A main problem with this conceptual model is that it is non-causal and thus cannot be realized in any real system. This problem can be readily seen in Equation 6 which expresses the perceived disparity as the weighted average of all disparities between a single dot in one eye and all dots occurring at ALL times in the other eye. The summations in the equation go from infinite past to infinite future. However, if the current time is t, then the dots presented after time t have not yet appeared, and the disparities of the matches involving any future dots should not be included in the summation to estimate the currently perceived disparity.
The conceptual model picks a single dot in one eye (the middle blue dot in Figure 2) and matches it to all the dots in the other eye. The first dot picked is termed the special dot below. We consider two causal versions of the conceptual model. 1) The current time is aligned with the special dot, and 2) the current time leads the special dot. If current time lags the special dot, it has not appeared, so we do not consider this case.
The first causal version of the model is illustrated in Figure 3. Assume that the middle blue dot (the special dot) appears, and that the current time is marked by the vertical dashed line going through this dot (Figure 3A). The dots on the right of the current time have not yet appeared and these future dots are represented by open squares. To determine the currently perceived disparity, one should only look for the matching red dots on the left side of the current time. One such match is indicated by the pink arrow in Figure 3A. Since all the matches have a negative disparity (left eye positions minus the right eye position are all negative), the perceived disparity predicted by the model is negative.
A moment later, the middle red dot appears as shown in Figure 3B, and is the new special dot that aligns with the new current time. Again, one should only look for matching blue dots on the left side of the new current time. Two such matches are indicated by the brown and green arrows in Figure 3B. Since all the matches have either a zero or a positive disparity (left eye positions minus the right eye position are zero or positive), the perceived disparity predicted by the model is positive. Therefore, this causal version of the conceptual model incorrectly predicts periodically alternating disparities as each new dot appears even when the apparent motion of the stroboscopic stimulus has a constant velocity.
Can the above problem be avoided by assuming that the current time does not align with the special dot but instead leads the special dot by an amount S? This second causal version of the model is shown in Figure 4A. If S is much larger than the time constant τ for determining the Gaussian weighting factors in Equation 6, then contributions of the future matches are negligible. Thus, summation to the infinite future in the conceptual model (Equation 6) can be replaced by summation up to the current time, and all past dots’ positions and times can be assumed to be stored in memory and are available for disparity calculations. Unfortunately, when this solution to the causality problem is applied, it immediately creates a new problem. The model only considers matches involving a special dot (the middle blue dot in Figure 4A). Other dots seen by the same eye as the special dot (other blue dots in Figure 4A) are ignored. The new problem occurs when the current time is not aligned with the special dot: The special dot is just one of many that appeared in the past and there should not be anything special about it. Therefore, one has to include all the previously ignored matches (Figure 4B).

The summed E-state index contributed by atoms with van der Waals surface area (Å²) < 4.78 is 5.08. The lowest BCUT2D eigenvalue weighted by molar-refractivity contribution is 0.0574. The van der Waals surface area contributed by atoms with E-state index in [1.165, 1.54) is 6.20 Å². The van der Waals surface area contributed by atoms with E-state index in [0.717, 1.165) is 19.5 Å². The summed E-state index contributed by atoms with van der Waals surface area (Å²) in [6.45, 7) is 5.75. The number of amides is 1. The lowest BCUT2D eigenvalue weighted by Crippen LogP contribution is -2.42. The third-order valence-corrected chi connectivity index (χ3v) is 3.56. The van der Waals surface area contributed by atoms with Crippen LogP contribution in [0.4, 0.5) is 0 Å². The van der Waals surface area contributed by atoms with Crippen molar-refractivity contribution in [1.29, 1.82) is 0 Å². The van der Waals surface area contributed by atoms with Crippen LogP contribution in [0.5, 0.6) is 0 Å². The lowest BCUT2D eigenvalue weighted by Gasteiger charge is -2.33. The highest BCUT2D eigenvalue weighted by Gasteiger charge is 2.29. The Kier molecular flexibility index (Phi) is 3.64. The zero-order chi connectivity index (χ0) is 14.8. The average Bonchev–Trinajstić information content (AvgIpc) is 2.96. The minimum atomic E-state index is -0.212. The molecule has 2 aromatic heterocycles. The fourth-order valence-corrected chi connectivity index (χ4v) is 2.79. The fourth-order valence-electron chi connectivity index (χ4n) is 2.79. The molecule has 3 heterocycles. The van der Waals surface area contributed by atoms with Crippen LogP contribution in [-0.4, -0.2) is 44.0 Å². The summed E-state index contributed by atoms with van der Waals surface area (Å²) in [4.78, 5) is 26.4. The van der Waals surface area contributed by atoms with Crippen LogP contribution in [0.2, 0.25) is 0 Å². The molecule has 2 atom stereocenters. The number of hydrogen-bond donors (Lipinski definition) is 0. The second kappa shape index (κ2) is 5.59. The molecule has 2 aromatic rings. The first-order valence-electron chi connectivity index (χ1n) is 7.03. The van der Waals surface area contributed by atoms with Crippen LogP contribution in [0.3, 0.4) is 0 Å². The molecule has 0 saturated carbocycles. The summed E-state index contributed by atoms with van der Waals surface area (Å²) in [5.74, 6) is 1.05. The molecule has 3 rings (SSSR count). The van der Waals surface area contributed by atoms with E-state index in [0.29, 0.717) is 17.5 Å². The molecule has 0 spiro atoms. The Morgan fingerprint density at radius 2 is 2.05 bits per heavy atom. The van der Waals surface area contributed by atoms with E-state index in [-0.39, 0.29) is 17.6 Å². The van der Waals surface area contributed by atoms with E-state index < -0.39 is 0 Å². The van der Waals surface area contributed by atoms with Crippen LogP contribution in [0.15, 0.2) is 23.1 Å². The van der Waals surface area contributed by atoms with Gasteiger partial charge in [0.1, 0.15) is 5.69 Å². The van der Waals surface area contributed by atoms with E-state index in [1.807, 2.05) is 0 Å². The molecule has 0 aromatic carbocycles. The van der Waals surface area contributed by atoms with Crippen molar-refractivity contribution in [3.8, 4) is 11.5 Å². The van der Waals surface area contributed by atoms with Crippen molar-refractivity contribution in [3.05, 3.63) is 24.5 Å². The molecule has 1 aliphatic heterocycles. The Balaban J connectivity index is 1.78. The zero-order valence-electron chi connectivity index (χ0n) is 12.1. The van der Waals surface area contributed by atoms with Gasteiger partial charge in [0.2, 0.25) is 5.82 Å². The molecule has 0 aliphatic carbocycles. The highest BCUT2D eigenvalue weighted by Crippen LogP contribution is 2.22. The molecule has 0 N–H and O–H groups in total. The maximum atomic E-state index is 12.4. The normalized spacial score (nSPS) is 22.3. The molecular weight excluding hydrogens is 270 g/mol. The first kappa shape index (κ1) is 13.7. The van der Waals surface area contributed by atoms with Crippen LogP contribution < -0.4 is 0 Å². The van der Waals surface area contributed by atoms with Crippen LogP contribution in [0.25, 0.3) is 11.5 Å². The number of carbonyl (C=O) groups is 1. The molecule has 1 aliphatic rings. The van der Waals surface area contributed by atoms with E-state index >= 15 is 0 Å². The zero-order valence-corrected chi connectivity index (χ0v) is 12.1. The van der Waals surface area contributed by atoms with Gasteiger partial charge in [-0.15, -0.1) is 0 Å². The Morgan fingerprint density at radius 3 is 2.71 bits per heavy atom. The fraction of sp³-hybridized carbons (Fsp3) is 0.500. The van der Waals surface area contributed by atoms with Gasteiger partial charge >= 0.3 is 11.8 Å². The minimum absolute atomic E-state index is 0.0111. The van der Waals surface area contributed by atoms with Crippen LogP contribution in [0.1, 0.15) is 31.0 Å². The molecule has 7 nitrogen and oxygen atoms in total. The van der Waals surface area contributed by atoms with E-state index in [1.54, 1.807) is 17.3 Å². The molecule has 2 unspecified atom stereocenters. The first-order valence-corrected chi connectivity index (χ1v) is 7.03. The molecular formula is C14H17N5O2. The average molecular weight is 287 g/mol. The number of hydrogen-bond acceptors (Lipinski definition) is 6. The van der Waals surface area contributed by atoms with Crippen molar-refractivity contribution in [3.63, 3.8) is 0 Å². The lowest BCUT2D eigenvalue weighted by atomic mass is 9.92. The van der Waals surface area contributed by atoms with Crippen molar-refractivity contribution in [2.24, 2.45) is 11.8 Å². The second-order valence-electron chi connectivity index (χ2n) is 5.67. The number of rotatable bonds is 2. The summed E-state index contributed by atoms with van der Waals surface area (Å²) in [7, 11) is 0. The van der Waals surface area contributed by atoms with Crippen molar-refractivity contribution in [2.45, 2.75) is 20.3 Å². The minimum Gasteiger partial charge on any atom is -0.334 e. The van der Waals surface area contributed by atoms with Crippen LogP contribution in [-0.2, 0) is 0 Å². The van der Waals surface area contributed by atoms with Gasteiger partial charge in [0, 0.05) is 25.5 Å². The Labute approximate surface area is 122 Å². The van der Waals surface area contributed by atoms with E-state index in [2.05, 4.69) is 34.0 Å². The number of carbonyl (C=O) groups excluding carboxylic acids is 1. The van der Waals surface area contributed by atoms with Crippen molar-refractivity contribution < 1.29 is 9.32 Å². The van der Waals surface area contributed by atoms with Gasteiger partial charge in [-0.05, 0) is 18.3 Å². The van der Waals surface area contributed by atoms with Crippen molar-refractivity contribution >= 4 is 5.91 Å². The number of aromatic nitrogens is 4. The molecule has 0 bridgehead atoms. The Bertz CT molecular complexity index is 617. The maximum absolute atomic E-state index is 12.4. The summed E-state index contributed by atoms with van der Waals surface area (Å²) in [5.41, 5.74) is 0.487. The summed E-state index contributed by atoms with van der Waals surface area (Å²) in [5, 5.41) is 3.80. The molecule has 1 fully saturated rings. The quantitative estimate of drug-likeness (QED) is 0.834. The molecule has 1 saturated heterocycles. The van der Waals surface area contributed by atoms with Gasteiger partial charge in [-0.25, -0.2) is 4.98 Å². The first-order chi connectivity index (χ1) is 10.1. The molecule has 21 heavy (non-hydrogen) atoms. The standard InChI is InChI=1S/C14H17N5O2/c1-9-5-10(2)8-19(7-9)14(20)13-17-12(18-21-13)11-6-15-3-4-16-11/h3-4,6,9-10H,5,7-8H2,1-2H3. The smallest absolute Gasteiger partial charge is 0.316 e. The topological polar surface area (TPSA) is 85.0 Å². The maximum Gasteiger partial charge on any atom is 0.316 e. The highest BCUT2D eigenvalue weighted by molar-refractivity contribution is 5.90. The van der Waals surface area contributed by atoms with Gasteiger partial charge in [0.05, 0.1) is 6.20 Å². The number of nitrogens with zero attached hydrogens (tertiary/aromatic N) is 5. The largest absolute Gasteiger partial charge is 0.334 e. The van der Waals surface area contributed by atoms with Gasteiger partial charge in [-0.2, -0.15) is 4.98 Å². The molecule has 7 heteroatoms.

The question then is how these additional matches should be weighted together with the previous ones. For example, the three brown arrows in Figure 4B all have the same time separation between left and right eyes (SLR) but their separations from the current time (SCT) are very different. It certainly does not make sense to weight them equally regardless of how large SCT is. The weighting factor in Equation 6 of the conceptual model proposal (Read & Cumming, 2005c) is only a function of SLR. The effect of SCT is not considered.
Cogan, Lomakin, and Rossi (1993) and others (see Howard and Rogers, 2002 for a review) have studied how perceived disparity degrades with interocular time separation Δt. If the two eyes’ patterns have the same contrast polarity, one does not see depth for Δt > 50 ms. Interestingly, for larger values of Δt, depth perception can be restored when the two eyes’ patterns have opposite polarities (Cogan et al., 1993). This observation may be explained computationally (Grunewald & Grossberg, 1998) by use of typical biphasic temporal kernels of visual cells (DeAngelis, Ohzawa, & Freeman, 1993a, 1993b; Hawken, Shapley, & Grosof, 1996). A flash of light in a V1 cell’s ON region, for example, generates an initial excitatory response, followed by a longer inhibitory response (cf. the green and solid red curves in Figure 1). The full temporal response lasts for about 100 to 200 ms. When the two retinal images have the same contrast polarity, Δt has to be less than 50 ms to allow an overlap between the same-signed responses evoked through the two eyes and thus enable stereo matching. If Δt is greater than 50 ms, there is only an interocular overlap between the opposite-signed responses and stereovision fails. When the two retinal images have opposite polarities and Δt is greater than 50 ms, the overlapping responses evoked through the two eyes have the same sign again, and stereovision is restored.